Self-employment and public employment edge closer

In the melee of the run up to Christmas, a couple of items in the ONS employment stats release passed without much comment. Firstly there was a rise in the number of self-employed people. As expected, self-employment fell once the recovery in employee jobs got underway. At least, it did for a while but it has been creeping up again recently. It’s now just short of its mid-2014 peak.

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Chart by the Resolution Foundation

It is too early to say whether this has anything to do with the impending rise in the National Living Wage but there is certainly a lot of nervousness about the NLW among employers. The Engineering Employers Federation said this week that a fifth of the firms it surveyed were expecting job losses as a result. A recent report by the Resolution Foundation found that the NLW could affect a quarter of workers in some cities by the end of the decade.

As if that isn’t enough, as Jolyon Maugham pointed out earlier this week, for every £100 a company pays and employee it costs £26 less in national insurance to pay the same amount to a freelancer. These days, the freelancer probably doesn’t earn as much in the first place. Not being covered by the NLW, the gap between self-employed and employee pay is likely to get wider. It would be surprising, therefore, if some employers were not thinking of ways they could replace their NLW employees with cheaper freelancers.

Then there’s the zeitgeist thing, of course. Self-employment is fashionable at the moment. Lots of people think it sounds great and they would be really good at it. That, too, may be helping to keep the numbers up.

Whatever the reasons behind the recent rise, it is reasonable to assume that self-employment will stay high for the next few years, even as the number of employee jobs increases.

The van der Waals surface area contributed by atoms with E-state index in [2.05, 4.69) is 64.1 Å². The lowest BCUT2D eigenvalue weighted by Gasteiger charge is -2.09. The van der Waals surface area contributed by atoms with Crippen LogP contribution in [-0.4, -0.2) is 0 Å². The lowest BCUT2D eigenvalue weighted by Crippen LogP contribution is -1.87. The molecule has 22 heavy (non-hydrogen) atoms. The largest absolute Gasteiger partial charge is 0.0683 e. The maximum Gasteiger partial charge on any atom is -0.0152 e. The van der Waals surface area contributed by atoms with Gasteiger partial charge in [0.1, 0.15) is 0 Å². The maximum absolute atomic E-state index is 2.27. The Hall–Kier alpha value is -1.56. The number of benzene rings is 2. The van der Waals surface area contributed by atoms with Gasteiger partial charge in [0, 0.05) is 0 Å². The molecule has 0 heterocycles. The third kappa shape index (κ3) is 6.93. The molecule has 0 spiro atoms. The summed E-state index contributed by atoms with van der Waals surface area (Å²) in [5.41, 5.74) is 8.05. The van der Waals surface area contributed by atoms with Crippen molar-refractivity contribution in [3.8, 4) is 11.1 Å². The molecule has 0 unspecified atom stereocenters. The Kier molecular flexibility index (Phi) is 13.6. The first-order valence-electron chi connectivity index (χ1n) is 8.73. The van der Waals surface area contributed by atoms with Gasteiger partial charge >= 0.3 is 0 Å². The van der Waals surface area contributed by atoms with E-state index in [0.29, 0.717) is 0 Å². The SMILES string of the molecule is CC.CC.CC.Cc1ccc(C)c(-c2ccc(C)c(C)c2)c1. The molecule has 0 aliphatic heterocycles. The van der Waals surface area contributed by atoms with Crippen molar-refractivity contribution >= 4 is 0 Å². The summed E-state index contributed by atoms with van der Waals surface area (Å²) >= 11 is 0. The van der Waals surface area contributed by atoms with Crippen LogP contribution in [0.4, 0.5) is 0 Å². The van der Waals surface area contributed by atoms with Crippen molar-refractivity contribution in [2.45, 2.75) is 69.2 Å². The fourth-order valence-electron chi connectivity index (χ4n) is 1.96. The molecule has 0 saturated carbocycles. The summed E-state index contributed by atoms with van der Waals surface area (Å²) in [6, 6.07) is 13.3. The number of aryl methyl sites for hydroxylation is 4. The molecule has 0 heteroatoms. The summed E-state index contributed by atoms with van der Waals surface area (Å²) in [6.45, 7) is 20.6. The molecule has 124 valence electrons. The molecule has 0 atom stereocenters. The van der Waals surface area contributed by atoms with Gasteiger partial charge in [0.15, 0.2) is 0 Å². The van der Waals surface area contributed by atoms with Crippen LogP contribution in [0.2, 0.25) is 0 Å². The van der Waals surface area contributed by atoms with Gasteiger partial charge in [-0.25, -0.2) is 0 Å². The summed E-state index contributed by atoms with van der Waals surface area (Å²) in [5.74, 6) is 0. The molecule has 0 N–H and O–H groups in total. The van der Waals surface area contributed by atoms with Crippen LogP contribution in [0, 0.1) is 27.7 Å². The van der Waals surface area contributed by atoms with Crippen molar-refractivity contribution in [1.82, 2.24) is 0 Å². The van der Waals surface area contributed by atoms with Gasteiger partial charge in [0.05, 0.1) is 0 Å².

Released on the same day were figures showing public sector employment at its lowest since the ONS started counting at the end of the 1990s.


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Ben Dellot reckons the self-employed will outnumber those working in the public sector sometime towards the end of the decade. I had a bet with him because I still don’t think they will. Now that the chancellor has downgraded his public service cuts from utterly insane to might just be doable, the job losses in the public sector will probably be less severe than we once thought.

Either way it will be a near thing though. If the lines on this graph don’t meet or cross over, they will come very close. Over the next five years, public sector employment will continue to fall and self-employment, while it might not rise by much, it probably won’t fall by much either. A high level of self-employment, by historical standards, seems to have become a feature of the 2010s labour market.

Self Emp and Pub Sec wkrs Source: ONS

This is a significant shift in the make up of the UK’s workforce over a relatively short time. Fewer people with reasonable job security, final salary pensions, employer funded training and, for the most part, stable earnings. More people with irregular work, inadequate pensions, low levels of training and falling incomes. Aside from the economic implications, there may also be a political shift. If the self-employed are as big a constituency as public sector workers, how might that change our politics? Will we see a more individualistic and less collectively minded culture or might the self-employed start to act collectively to prevent their pay rates being hammered down? Might they start calling for government action to make their lives more liveable?

It is unlikely that either of these trends will reverse in the next few years. By the end of the decade the self-employed will make up a roughly similar proportion of the workforce to those employed in the public sector. If it’s a little bit more I will be buying the beer, if it’s a little bit less, Ben will. Whichever of us is up at the bar, though, the balance of the UK’s workforce will have changed, probably for the long-term.